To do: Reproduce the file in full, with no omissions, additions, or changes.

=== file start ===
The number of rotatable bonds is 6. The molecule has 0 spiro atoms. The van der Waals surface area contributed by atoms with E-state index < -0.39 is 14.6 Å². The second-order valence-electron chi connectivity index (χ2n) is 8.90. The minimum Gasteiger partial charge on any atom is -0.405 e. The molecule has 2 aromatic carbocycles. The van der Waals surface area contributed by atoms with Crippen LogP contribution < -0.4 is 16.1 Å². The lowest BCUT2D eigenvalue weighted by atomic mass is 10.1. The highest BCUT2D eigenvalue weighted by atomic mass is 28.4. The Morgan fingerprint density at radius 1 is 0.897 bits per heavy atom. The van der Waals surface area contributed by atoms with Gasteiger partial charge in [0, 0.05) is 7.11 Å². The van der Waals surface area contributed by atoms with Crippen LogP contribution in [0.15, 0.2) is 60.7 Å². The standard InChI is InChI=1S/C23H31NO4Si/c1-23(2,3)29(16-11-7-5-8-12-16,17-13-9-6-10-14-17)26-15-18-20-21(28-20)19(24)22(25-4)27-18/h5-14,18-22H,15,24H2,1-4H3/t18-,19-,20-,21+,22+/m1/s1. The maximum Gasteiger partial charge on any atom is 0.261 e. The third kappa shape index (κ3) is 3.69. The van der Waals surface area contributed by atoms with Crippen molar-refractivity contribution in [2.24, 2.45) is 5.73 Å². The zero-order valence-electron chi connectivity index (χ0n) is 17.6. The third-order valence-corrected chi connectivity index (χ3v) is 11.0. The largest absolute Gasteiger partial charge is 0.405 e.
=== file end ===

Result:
The number of rotatable bonds is 6. The molecule has 0 spiro atoms. The van der Waals surface area contributed by atoms with E-state index < -0.39 is 14.6 Å². The second-order valence-electron chi connectivity index (χ2n) is 8.90. The minimum Gasteiger partial charge on any atom is -0.405 e. The molecule has 2 aromatic carbocycles. The van der Waals surface area contributed by atoms with Crippen LogP contribution < -0.4 is 16.1 Å². The lowest BCUT2D eigenvalue weighted by atomic mass is 10.1. The highest BCUT2D eigenvalue weighted by atomic mass is 28.4. The Morgan fingerprint density at radius 1 is 0.897 bits per heavy atom. The van der Waals surface area contributed by atoms with Gasteiger partial charge in [0, 0.05) is 7.11 Å². The van der Waals surface area contributed by atoms with Crippen LogP contribution in [0.15, 0.2) is 60.7 Å². The standard InChI is InChI=1S/C23H31NO4Si/c1-23(2,3)29(16-11-7-5-8-12-16,17-13-9-6-10-14-17)26-15-18-20-21(28-20)19(24)22(25-4)27-18/h5-14,18-22H,15,24H2,1-4H3/t18-,19-,20-,21+,22+/m1/s1. The maximum Gasteiger partial charge on any atom is 0.261 e. The third kappa shape index (κ3) is 3.69. The van der Waals surface area contributed by atoms with Crippen molar-refractivity contribution in [2.24, 2.45) is 5.73 Å². The zero-order valence-electron chi connectivity index (χ0n) is 17.6. The third-order valence-corrected chi connectivity index (χ3v) is 11.0. The largest absolute Gasteiger partial charge is 0.405 e.